Why I Can’t Let Go of My Childhood Home

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In a drawer in the living room of my childhood home, you can find the drumsticks I got in elementary school, the calculator I used in middle school, and a to-do list I wrote in high school. (“Shoes—tell mom,” it reads, and, in all caps: “CUT NAILS.”) In my bedroom are prom pictures, concert posters, a photo of my round-faced teen self printed for a fake ID I never got. In the bathroom: expired acne medication; crunchy, dried-up mascara; an old retainer. My mother, who still lives in the house, would like me to clear out my stuff. I keep stalling.

The funny thing is, I’m not all that attached to these objects. I could throw most of them away after a few moments of bemused recollection; the pictures, I could take back with me to Brooklyn. But that would make it possible for my mom to sell the house, which she’s been trying to do for years. I can’t seem to stop standing in the way.

Why? If home is “where the heart is” or “wherever I’m with you,” I should be fine with my mom moving anywhere—especially to a nearby apartment, as she plans to, where she’ll doubtless have a place for me to sleep whenever I want. Instead, any mention of a future sale prompts an ache akin to the homesickness I felt as a kid at summer camp—except that now I ache for my future self. I imagine her standing outside that suburban New Jersey house, pacing back and forth, insisting that some piece of her remains in this one edifice on a certain corner of a specific street, even though she hasn’t lived there for decades.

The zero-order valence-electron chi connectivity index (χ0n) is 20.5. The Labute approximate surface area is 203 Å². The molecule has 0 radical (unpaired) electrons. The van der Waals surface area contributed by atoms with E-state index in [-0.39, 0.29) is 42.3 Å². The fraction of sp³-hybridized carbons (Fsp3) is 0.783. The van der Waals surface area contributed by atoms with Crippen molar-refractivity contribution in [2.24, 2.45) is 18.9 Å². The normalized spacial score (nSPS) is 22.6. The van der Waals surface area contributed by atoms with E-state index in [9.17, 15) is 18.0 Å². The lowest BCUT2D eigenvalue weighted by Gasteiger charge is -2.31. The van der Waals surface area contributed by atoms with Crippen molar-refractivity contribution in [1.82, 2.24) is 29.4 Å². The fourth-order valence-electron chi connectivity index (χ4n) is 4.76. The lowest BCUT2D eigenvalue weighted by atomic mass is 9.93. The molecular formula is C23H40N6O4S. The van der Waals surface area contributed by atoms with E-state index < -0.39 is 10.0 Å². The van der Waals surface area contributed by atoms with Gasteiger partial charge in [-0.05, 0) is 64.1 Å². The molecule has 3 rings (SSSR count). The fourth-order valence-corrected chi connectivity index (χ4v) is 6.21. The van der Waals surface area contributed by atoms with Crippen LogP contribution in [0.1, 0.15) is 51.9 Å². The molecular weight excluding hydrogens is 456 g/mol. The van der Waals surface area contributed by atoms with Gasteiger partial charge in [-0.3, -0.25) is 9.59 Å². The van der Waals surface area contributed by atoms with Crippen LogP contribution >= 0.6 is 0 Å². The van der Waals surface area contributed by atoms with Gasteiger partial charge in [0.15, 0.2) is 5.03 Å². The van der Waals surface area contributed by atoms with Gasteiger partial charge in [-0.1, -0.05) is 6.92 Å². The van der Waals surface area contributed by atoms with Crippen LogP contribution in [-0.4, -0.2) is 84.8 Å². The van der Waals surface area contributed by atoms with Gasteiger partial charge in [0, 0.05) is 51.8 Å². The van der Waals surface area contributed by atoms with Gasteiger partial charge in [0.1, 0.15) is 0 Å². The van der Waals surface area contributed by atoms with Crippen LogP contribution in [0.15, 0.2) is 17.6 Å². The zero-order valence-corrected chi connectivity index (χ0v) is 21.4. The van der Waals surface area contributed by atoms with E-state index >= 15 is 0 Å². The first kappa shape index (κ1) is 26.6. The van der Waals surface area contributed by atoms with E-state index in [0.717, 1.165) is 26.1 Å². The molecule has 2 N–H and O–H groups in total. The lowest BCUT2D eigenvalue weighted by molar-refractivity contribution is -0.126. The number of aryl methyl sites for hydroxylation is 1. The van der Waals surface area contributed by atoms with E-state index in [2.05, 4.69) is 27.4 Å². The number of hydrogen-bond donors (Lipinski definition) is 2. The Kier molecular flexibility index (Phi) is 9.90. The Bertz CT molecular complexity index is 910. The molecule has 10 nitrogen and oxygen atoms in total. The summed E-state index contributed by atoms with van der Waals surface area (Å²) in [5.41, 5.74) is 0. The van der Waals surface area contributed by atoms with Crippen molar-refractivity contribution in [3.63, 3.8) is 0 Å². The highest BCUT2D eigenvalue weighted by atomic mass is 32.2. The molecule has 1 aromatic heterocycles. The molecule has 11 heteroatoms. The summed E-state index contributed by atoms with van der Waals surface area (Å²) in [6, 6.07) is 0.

It’s a weird, anticipatory grief—but it’s not unfounded. For his 2011 book, Returning Home: Reconnecting With Our Childhoods, Jerry M. Burger, a Santa Clara University psychologist, interviewed hundreds of people and found that about a third had traveled as adults to visit a childhood home; another third hoped to. The subjects who’d made the trip largely no longer had parents in the house; in many cases, they arrived unannounced, ready to knock and ask the residing strangers to let them in. Others discovered that their old home physically no longer existed. Giving up such a formative space, Burger told me, is “like a dancer losing a leg. It’s a really important part of you. And now it’s gone.” So many people cried during interviews that Burger started arriving with tissues.

You might think that only people with rosy childhood memories would feel compelled home, perhaps to relive their golden days or try to regain some of the comfort of being young. But that’s not true—some of Burger’s subjects had experienced such trauma at home that going back was probably a terrible idea; one person turned and ran out of the space immediately after setting foot inside it. Rather, Burger found, people with all kinds of relationships to where they grew up shared another motivation: They felt like a stranger to their old selves. And they wanted to reconnect.